There have been a lot of shows in recent years that focus on a character that is either a genius, or simply so good at what they do that they might as well be, and the ones that have been any good put their characters into interesting worlds, and then forced them to cope while trying to work their magic. Bull is something that approaches an opposite effort, where plotlines and other characters are rather silly, and have to cope with their proximity to the most interesting man in the world.

Dr. Jason Bull runs a trial consulting firm that analyzes juries under an unbelievable microscope in an effort to learn the trial strategy that will tip things to one side or the other. Bulls leads a team of experts who help coordinate the massive undertaking that is figuring out everything about everything, but at this point they may as well go by their script descriptions – hacker girl, “tough” ex-cop woman with connections, etc. Their roles are explained, but they only exist as characters, so far, in order to hold up the clothes that are supposed to help sell their stereotype to you.

The pilot focuses on a murder case that results in a trial which pits an “Affluenza” poster child against a jury who largely want to convict him before things get underway. Or, so we’re told. The machinations toward a not guilty verdict revolve around swaying a particular juror, who we believe will then sway others for us. Beyond that, the fevered rush to spin just the right story for the jurors mostly results in opportunities to spew a kind of species condescension, gather details of the juror’s lives, ultimately for no real reason, and give Dr. Bull a chance to play with his Minority Report-esque computer system.

It all makes the viewing a struggle, and perhaps the worst part of it is the effort at story construction that thinks so little of its own audience, throwing things together a little too much like Dr. Bull, who won’t even help someone carry their bags, except when he’s determined that it will serve to manipulate someone. There is so much of a “smoke and mirrors” mindset to the story development that it is almost instantly off-putting. When it isn’t the staging of every scene and line of dialog, it’s the almost bizarre plot steps and reinforcement of ideas. Dr. Bull wants to be crystal clear that the fact that there is absolutely no

There is so much of a “smoke and mirrors” mindset to the story development that it is almost instantly off-putting. When it isn’t the staging of every scene and line of dialog, it’s the almost bizarre plot steps and reinforcement of ideas. Dr. Bull wants to be crystal clear that the fact that there is absolutely no evidence in this case, the fact that the (scoff) lawyer thinks he can avoid a conviction is cute, but laughable and shows his incompetence. I mean, we all know that people are stupid automatons who convict people of crimes based on the fact that they got divorced, or their dry cleaning was ruined, or… shiny!

The potential save, for some, is that the show is generally light, but fast-paced, and Michael Weatherly is almost charming enough to break through the material he has to try to circumvent. There’s room for it in a guilty pleasure space, especially because, for as much as it throws in “impress speak” as much as possible, you don’t really have to pay that much attention. “Hacking” still means hitting three keys and happens in five seconds, “cerebral” theories “work” by virtue of being mentioned, etc.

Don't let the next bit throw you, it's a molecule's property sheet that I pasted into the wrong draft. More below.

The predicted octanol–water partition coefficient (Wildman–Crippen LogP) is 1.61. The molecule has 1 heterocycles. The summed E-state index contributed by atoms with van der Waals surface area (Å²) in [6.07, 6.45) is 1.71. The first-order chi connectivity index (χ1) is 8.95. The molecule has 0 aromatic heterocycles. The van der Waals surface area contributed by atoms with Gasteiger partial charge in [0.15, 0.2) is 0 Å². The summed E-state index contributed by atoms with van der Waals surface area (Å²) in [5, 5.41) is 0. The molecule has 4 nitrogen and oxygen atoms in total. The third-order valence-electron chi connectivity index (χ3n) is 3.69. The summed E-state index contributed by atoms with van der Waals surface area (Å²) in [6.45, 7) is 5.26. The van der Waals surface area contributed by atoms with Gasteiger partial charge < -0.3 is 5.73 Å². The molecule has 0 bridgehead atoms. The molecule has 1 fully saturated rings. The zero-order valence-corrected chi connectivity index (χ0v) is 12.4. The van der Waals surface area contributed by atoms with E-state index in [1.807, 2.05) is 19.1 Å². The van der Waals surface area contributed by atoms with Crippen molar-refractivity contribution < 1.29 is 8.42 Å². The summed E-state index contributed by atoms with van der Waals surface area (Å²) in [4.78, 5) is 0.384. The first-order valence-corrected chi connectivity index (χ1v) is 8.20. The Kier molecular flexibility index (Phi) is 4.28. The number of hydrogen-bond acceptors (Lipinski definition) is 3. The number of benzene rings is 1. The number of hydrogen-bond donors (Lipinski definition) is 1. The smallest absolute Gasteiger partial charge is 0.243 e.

The last five minutes of the show sum everything up perfectly, creating a microcosm of the overall effort. A juror speaks to Dr. Bull in an exchange so ludicrous that it almost demands you believe that she has never spoken out loud to anyone before. The obnoxiously telegraphed villain is exposed as Dr. Bull swoops in, and it’s a scene that leaves the absence of the line, “And, I would have gotten away with it to if it wasn’t for that meddling trial consulting firm!” shockingly palpable.

The show bills itself as being inspired by the early career of Dr. Phil, and if I were him, I’d try to get them to stop saying that.


 

Bull stars Michael Weatherly as Dr. Jason Bull in a drama inspired by the early career of Dr. Phil McGraw, the founder of one of the most prolific trial consulting firms of all time. Brilliant, brash and charming, Dr. Bull is the ultimate puppet master as he combines psychology, human intuition and high tech data to learn what makes jurors, attorneys, witnesses and the accused tick.

Bull employs an enviable team of experts at Trial Analysis Corporation to shape successful narratives down to the very last detail. They include his quick-witted former brother-in-law, Benny Colón, a lawyer who acts as defense attorney in the company’s mock trials; Marissa Morgan, a cutting-edge neurolinguistics expert from the Department of Homeland Security; former NYPD detective Danny James, the firm’s tough but relatable investigator; haughty millennial hacker Cable McCrory, who is responsible for gathering cyber intelligence; and Chunk Palmer, a fashion-conscious stylist and former All-American lineman who fine tunes clients’ appearances for trial. In high-stakes trials, Bull’s combination of remarkable insight into human nature, three Ph.D.’s and a top-notch staff creates winning strategies that tip the scales of justice in his clients’ favor.

 

 

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Marc Eastman is the owner and operator of Are You Screening? and has been writing film reviews for over a decade, and several branches of the internet's film review world have seen his name. He is also a member of The Broadcast Film Critics Association and The Broadcast Television Journalists Association.